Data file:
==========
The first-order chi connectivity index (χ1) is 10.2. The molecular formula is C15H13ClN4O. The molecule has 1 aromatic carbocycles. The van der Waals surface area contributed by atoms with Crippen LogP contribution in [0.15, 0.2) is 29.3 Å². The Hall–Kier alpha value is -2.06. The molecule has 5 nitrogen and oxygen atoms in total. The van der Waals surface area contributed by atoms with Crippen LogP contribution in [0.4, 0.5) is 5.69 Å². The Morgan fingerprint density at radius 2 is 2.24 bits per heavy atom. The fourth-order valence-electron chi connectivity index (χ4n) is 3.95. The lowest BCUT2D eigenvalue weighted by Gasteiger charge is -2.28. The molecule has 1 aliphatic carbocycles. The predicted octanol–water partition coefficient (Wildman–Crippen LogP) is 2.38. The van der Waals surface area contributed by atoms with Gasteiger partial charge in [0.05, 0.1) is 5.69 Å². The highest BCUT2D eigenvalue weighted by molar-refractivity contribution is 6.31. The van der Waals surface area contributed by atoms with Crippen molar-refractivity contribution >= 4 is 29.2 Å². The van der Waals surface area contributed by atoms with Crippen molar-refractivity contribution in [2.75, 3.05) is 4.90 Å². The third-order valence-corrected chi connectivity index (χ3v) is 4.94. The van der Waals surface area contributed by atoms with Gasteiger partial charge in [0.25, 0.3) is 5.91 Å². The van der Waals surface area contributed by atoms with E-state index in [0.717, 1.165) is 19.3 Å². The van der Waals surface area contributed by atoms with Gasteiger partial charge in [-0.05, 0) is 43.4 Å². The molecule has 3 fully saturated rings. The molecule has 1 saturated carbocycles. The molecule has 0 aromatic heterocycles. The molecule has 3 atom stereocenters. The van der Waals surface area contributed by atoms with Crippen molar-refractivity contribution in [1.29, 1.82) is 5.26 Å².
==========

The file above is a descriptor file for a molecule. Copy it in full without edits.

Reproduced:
The first-order chi connectivity index (χ1) is 10.2. The molecular formula is C15H13ClN4O. The molecule has 1 aromatic carbocycles. The van der Waals surface area contributed by atoms with Crippen LogP contribution in [0.15, 0.2) is 29.3 Å². The Hall–Kier alpha value is -2.06. The molecule has 5 nitrogen and oxygen atoms in total. The van der Waals surface area contributed by atoms with Crippen LogP contribution in [0.4, 0.5) is 5.69 Å². The Morgan fingerprint density at radius 2 is 2.24 bits per heavy atom. The fourth-order valence-electron chi connectivity index (χ4n) is 3.95. The lowest BCUT2D eigenvalue weighted by Gasteiger charge is -2.28. The molecule has 1 aliphatic carbocycles. The predicted octanol–water partition coefficient (Wildman–Crippen LogP) is 2.38. The van der Waals surface area contributed by atoms with Gasteiger partial charge in [0.05, 0.1) is 5.69 Å². The highest BCUT2D eigenvalue weighted by molar-refractivity contribution is 6.31. The van der Waals surface area contributed by atoms with Crippen molar-refractivity contribution >= 4 is 29.2 Å². The van der Waals surface area contributed by atoms with Crippen molar-refractivity contribution in [2.75, 3.05) is 4.90 Å². The third-order valence-corrected chi connectivity index (χ3v) is 4.94. The van der Waals surface area contributed by atoms with Gasteiger partial charge in [0.25, 0.3) is 5.91 Å². The van der Waals surface area contributed by atoms with E-state index in [0.717, 1.165) is 19.3 Å². The van der Waals surface area contributed by atoms with Gasteiger partial charge in [-0.05, 0) is 43.4 Å². The molecule has 3 fully saturated rings. The molecule has 1 saturated carbocycles. The molecule has 0 aromatic heterocycles. The molecule has 3 atom stereocenters. The van der Waals surface area contributed by atoms with Crippen molar-refractivity contribution in [1.29, 1.82) is 5.26 Å².